Pompey the Great: All it Took was Everything

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A Bust of Pompey the Great
Pompey Great was a Roman general. He was loved by his people. The Romans were afraid of the pirates of the Mediterranean, so they elected Pompey to destroy them. They had pillaged the Roman coast for centuries and threatened Roman’s grain supply. Also, Pompey’s supporters may have exaggerated the true amount of threat. However much the threat might have been bloated, Pompey still completed an impossible feat. He was given control of the entire Roman Navy, an unlimited budget, and the power to attack anywhere. In several short months he eradicated the sea of pirates for the first time in written history.


By: Nick




Pedro de Menendez de Avilles

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Pedro De Menedez de Avilles looking regal.
Pedro de Menedez de Avilles was a Spanish nobleman. He bought his own ship and was hired by the Spanish to lead a group soldiers to protect the Spanish Main. He attacked several locations. His most well known success was his massacre of a French fort in Florida. He led his men to the fort but they were attacked and many of his men were killed. The remaining men marched to the fort and promptly killed every last person there. Besides this significant victory he killed many, many other French invaders throughout his travels.



By: Nick



Woodes Rogers
A statue of Woodes Rogers
A statue of Woodes Rogers
Woodes Rogers was born in Poole in 1679. He took over his father’s business of a merchant. He married the daughter of a naval officer. Part of the shipping business owned privateering vessels that preyed on French shipping in the waters of the English Channel and the Caribbean. Woodes found many treasures and was a good commander for his crew. In 1717, government pressure forced the landowners of the Bahamas to appoint Rogers as the new governor of the islands. He was well respected. Charles Vane sent a fireship against the frigate (warship) and firing on it as he escaped. The worst pirates had already left and the rest promised to give up piracy in return of a pardon, and cheered Rogers when he stepped on shore. Some helped Rogers defend the island against the Spanish or pirate attacks by forming a militia and an anti-piracy squadron. Rogers returned to London, where he was imprisoned for debt. He died in 1732. Woodes was mostly remembered for being a pirate hunter. Almost single-handedly, he cleaned up the Bahamas pirate haven and greatly contributed to the end of the Golden Age of Piracy.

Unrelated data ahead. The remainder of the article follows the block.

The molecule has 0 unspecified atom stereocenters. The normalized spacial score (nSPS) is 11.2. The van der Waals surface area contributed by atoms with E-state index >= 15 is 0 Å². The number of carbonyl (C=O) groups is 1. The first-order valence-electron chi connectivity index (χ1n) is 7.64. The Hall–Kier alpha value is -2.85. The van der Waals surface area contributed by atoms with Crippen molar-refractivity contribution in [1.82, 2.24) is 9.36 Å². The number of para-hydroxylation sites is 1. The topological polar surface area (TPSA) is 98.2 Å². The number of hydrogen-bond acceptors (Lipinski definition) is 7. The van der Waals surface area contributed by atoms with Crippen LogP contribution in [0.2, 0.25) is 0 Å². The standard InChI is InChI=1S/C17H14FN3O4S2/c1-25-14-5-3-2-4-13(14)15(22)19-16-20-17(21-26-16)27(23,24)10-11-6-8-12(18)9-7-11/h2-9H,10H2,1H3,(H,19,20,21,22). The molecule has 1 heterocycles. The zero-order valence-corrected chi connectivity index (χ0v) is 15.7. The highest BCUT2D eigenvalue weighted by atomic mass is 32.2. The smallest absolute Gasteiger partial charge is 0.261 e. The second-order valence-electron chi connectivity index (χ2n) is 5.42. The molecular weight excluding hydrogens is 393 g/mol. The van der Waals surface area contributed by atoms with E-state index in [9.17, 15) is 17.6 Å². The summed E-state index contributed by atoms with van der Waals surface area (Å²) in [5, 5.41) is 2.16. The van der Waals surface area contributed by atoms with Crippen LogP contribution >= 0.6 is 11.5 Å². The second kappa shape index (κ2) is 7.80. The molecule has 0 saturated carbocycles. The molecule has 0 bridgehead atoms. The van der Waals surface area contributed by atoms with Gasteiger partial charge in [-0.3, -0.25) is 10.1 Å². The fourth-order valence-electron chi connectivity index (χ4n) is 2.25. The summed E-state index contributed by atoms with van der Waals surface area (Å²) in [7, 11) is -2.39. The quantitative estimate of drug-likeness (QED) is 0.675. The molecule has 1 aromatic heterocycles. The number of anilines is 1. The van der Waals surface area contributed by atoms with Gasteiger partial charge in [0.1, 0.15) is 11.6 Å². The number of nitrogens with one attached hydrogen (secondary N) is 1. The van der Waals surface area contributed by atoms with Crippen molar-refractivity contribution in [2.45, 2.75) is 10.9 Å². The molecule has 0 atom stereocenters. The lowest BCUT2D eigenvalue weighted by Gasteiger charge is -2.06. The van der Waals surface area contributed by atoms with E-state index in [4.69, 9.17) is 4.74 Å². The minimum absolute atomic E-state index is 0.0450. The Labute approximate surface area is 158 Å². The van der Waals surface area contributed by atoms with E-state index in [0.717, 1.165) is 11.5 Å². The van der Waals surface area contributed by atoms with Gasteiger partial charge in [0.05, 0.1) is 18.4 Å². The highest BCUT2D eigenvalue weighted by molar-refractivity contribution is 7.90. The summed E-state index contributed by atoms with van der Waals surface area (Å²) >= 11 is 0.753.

By: Gia


David Porter

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David Porter
David Porter was born on February 1, 1780. He was an officer in the United States Navy in a rank of commodore. He was regarded as a naval hero and served in Washington as a member of Board of Naval Commissioners. He built the Mosquito Fleet and rode it to the Bahamas, Caribbean, and Gulf of Mexico. His crew hit hard at pirate bases, escorted American ships, and captured pirate ships. It was hard to get past them, so Porter and his crew disguised as fishermen and local traders. His orders were to suppress piracy and the slave trade. The Spanish merchants encouraged the Cuban authorities to support Porters activities. They defeated the notorious Cuban pirate Diabolito (Little Devil).


By: Gia




The Sack of Cartegena: That wasn’t very nice!


The defense of Cartagena!
The defense of Cartagena!
The Sack of Cartagena was a French military raid during the War of the League of Augsburg. Opposed to what most people would think, originally this raid involved absolutely no sacks. It was called that because they sacked, or looted, Cartagena- a coastal city in the Spanish Main. The French decided upon Cartagena because it was one of the richest cities in the Spanish Main. They enlisted the help of pirates to assist in their raid. The city of Cartagena immediately surrendered, however the French agreed to raid only half the city. This made the pirates feels cheated out of their fair share, so they used their pirate logic and decided to come back and loot the rest of the city themselves. They did just that.

By: Nick


Bringing Pirates to Justice


William Kidd being beheaded
William Kidd being beheaded
When pirates were captured, they didn’t have a choice of punishment. In the late 17th century, the pirate captains and ringleaders were executed. Pirates had to have consequences and were brought to trial. It took an immense amount of time to capture them, but pirate hunters worked hard and were very confident that they were going to be caught. Some of the punishments were: Hanging bodies, Beheading heads, or even death at war. On both sides of the Atlantic, a growing clamor for anti-piracy legislation and maritime security led to a major clamp-down on piratical activity. Governors such as Woodes Rogers in the Bahamas and Alexander Spotswood in Virginia, led the way by establishing anti-pirate naval patrols and maintaining a tough judicial line when pirates fell at their hands.

By: Gia